Abdulla Khan, however, was continued in the government of the country by Nadir's orders; but he was soon after killed in a battle with the forces of the nawabs of Sind.
Thus, preserved alike from foreign invasion and from domestic rebellion, the long line of subsequent nawabs had given way to that neglect of public affairs and those private vices which naturally flow from irresponsible power.
Warning after warning had been given to the nawabs, who had assumed the title of king since 1819, to put their house in order; but every warning was neglected, and Lord Dalhousie at last carried into effect what both the previous governors-general had threatened.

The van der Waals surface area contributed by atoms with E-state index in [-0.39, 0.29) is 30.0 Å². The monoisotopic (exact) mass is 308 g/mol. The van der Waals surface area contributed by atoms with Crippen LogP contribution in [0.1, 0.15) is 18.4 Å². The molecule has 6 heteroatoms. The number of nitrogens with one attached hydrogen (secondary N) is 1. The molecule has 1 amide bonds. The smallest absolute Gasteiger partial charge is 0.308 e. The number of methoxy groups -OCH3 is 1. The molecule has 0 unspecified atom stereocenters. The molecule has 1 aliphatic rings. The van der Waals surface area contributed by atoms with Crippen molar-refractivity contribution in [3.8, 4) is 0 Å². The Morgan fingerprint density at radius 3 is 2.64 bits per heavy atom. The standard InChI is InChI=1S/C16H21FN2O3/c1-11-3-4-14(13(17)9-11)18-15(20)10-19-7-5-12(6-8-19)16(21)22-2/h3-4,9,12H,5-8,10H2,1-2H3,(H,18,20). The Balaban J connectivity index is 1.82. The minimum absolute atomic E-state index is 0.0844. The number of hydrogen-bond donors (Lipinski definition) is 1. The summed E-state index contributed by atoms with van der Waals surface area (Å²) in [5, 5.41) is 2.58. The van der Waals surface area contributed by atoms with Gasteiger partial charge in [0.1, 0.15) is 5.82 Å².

It would appear, however, that the sceptre was quietly transmitted to Abdulla Khan, the fourth in descent from Kambar, who, being an intrepid and ambitious soldier, turned his thoughts towards the conquest of Kach Gandava, then held by different petty chiefs under the authority of the nawabs of Sind.
In southern India the majority are known as Deccani Mussulmans, being descendants of the armies led by the kings and nawabs of the Deccan.